How to Care for Dogs in Cold Temperaturesby Lisa McQuerrey
Your pup needs extra attention when the temperature drops precipitously. Dogs left outside in harsh weather can become uncomfortable at best, or suffer dire conditions like hypothermia, frostbite and death. Even dogs who live outdoors full time need respite from cold conditions. Older dogs and those with health conditions need extra loving care to help them remain healthy, safe and warm in cold temperatures.
Adequate Shelter and Bedding
Dogs require windproof, waterproof shelter with warm bedding during cold temperatures. If temperatures drop below freezing, access to the indoors is vital. Position the entry to the house away from prevalent wind directions. Use wood shavings or straw for warmth and change bedding frequently to ensure its absorbency.
Water and Food
Use a heated dog bowl for outside dogs to ensure they have continual access to a clean, fresh water supply. Your dog can't just lick ice or eat snow to get the vital ater he needs every day. Talk to your vet about increasing your outside dog’s diet slightly during cold winter months. Your dog can expend more calories trying to keep warm in the cold, and extra food can help provide the fuel that's necessary to do that.
Even though the pads of your dog’s feet are relatively tough, they’re subject to cold weather conditions. Consider dog booties to protect against ice and rock salt used for melting ice. Wipe off your dog’s paws when he comes inside and periodically check pads for scratches and cracks. Massage with petroleum jelly to prevent cracks from becoming painful or infected.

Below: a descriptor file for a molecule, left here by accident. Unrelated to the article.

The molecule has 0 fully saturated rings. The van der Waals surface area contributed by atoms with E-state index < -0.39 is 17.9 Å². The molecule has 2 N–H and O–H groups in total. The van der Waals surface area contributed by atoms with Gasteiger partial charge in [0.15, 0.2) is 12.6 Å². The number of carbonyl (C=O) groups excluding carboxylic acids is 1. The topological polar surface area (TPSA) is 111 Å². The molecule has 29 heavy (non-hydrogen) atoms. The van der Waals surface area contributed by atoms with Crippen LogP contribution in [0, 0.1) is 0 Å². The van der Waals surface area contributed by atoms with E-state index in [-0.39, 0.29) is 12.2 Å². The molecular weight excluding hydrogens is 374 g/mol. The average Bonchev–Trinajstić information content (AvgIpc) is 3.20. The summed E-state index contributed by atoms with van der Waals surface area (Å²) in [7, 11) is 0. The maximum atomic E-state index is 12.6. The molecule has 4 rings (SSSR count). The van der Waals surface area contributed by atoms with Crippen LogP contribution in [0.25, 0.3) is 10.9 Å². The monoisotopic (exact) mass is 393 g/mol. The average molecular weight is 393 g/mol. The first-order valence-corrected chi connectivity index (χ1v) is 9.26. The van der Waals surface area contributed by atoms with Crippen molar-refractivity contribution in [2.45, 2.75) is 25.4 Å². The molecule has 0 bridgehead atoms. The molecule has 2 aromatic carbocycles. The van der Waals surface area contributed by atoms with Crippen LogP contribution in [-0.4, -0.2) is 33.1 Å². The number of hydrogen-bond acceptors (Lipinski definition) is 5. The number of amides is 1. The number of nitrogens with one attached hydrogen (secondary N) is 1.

Freezing weather conditions paired with blowing winds can lead to pet frostbite. The areas on your pup most susceptible are the tail, ears and toes. While prevention is the best medicine, if you suspect frostbite -- evidenced by skin ulcers, blisters or pain and swelling -- the first course of action is to remove your pup from the cold weather conditions, slowly rewarm the affected areas, and consult a vet for treatment right away.
Small dogs and dogs with thin coats lose heat faster than large dogs with thick coats, and they are more prone to develop hypothermia, exhibited as extreme shivering, shallow breathing and weakness. If you suspect hypothermia, get your pup to a vet right away. The vet will likely warm your dog using heated blankets, warm foods and possibly IV fluids.
Elderly or Ill Dogs
Older dogs who suffer from arthritis or stiffness that can be exacerbated by the cold should not be subjected to prolonged frigid conditions. Help older pups, short-haired dogs and those with medical conditions stay comfortable in cold temperatures by employing dog sweaters and heated dog beds. Don't allow these dogs to be outside unattended for long periods of time, and monitor how well they’re able to walk on slippery surfaces. If you are outside and become cold, chances are your dog is cold, too.
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